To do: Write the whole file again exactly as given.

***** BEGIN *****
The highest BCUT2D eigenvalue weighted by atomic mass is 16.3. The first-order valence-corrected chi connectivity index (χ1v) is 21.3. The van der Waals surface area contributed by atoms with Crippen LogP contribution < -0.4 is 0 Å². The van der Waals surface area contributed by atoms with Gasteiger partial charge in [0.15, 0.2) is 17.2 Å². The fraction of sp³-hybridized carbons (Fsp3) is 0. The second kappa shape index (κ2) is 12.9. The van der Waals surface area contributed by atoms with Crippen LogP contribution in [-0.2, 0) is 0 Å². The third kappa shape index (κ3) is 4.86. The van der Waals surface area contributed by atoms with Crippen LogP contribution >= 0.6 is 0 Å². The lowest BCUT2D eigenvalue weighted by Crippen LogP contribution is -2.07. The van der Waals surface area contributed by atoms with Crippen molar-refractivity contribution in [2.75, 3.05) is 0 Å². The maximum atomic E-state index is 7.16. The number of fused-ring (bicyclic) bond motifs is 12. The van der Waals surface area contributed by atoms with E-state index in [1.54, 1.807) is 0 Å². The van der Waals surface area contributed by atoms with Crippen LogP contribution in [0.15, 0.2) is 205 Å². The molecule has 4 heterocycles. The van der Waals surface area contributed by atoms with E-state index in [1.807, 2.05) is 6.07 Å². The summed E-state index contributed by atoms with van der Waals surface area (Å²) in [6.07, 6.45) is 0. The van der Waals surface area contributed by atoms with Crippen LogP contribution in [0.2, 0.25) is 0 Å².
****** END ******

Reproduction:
The highest BCUT2D eigenvalue weighted by atomic mass is 16.3. The first-order valence-corrected chi connectivity index (χ1v) is 21.3. The van der Waals surface area contributed by atoms with Crippen LogP contribution < -0.4 is 0 Å². The van der Waals surface area contributed by atoms with Gasteiger partial charge in [0.15, 0.2) is 17.2 Å². The fraction of sp³-hybridized carbons (Fsp3) is 0. The second kappa shape index (κ2) is 12.9. The van der Waals surface area contributed by atoms with Crippen LogP contribution in [-0.2, 0) is 0 Å². The third kappa shape index (κ3) is 4.86. The van der Waals surface area contributed by atoms with Crippen LogP contribution >= 0.6 is 0 Å². The lowest BCUT2D eigenvalue weighted by Crippen LogP contribution is -2.07. The van der Waals surface area contributed by atoms with Crippen molar-refractivity contribution in [2.75, 3.05) is 0 Å². The maximum atomic E-state index is 7.16. The number of fused-ring (bicyclic) bond motifs is 12. The van der Waals surface area contributed by atoms with E-state index in [1.54, 1.807) is 0 Å². The van der Waals surface area contributed by atoms with Crippen LogP contribution in [0.15, 0.2) is 205 Å². The molecule has 4 heterocycles. The van der Waals surface area contributed by atoms with E-state index in [1.807, 2.05) is 6.07 Å². The summed E-state index contributed by atoms with van der Waals surface area (Å²) in [6.07, 6.45) is 0. The van der Waals surface area contributed by atoms with Crippen LogP contribution in [0.2, 0.25) is 0 Å².